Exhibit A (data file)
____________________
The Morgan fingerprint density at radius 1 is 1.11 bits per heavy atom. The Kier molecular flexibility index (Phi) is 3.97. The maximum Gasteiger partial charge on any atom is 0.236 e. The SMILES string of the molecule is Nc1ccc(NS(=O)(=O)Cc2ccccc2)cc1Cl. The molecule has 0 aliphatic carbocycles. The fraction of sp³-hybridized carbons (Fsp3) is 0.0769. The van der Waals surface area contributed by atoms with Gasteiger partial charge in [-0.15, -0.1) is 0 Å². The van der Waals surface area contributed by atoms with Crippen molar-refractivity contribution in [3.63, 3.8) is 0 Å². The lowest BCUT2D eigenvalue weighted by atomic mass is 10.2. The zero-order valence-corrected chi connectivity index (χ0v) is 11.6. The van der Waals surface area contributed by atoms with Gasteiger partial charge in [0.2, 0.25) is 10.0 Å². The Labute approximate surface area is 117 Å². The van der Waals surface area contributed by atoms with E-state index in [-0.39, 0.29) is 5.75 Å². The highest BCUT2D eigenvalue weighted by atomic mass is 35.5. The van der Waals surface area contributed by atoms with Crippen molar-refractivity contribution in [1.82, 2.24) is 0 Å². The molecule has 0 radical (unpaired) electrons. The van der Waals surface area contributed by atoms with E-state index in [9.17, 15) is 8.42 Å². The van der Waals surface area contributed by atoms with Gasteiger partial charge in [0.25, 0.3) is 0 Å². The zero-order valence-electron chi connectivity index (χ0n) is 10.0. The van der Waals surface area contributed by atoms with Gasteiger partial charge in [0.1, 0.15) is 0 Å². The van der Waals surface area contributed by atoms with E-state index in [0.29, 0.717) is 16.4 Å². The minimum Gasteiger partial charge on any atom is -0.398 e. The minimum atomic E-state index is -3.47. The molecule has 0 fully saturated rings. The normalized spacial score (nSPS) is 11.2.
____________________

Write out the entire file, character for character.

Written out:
The Morgan fingerprint density at radius 1 is 1.11 bits per heavy atom. The Kier molecular flexibility index (Phi) is 3.97. The maximum Gasteiger partial charge on any atom is 0.236 e. The SMILES string of the molecule is Nc1ccc(NS(=O)(=O)Cc2ccccc2)cc1Cl. The molecule has 0 aliphatic carbocycles. The fraction of sp³-hybridized carbons (Fsp3) is 0.0769. The van der Waals surface area contributed by atoms with Gasteiger partial charge in [-0.15, -0.1) is 0 Å². The van der Waals surface area contributed by atoms with Crippen molar-refractivity contribution in [3.63, 3.8) is 0 Å². The lowest BCUT2D eigenvalue weighted by atomic mass is 10.2. The zero-order valence-corrected chi connectivity index (χ0v) is 11.6. The van der Waals surface area contributed by atoms with Gasteiger partial charge in [0.2, 0.25) is 10.0 Å². The Labute approximate surface area is 117 Å². The van der Waals surface area contributed by atoms with E-state index in [-0.39, 0.29) is 5.75 Å². The highest BCUT2D eigenvalue weighted by atomic mass is 35.5. The van der Waals surface area contributed by atoms with Crippen molar-refractivity contribution in [1.82, 2.24) is 0 Å². The molecule has 0 radical (unpaired) electrons. The van der Waals surface area contributed by atoms with E-state index in [9.17, 15) is 8.42 Å². The van der Waals surface area contributed by atoms with Gasteiger partial charge in [0.25, 0.3) is 0 Å². The zero-order valence-electron chi connectivity index (χ0n) is 10.0. The van der Waals surface area contributed by atoms with Gasteiger partial charge in [0.1, 0.15) is 0 Å². The van der Waals surface area contributed by atoms with E-state index in [0.29, 0.717) is 16.4 Å². The minimum Gasteiger partial charge on any atom is -0.398 e. The minimum atomic E-state index is -3.47. The molecule has 0 fully saturated rings. The normalized spacial score (nSPS) is 11.2.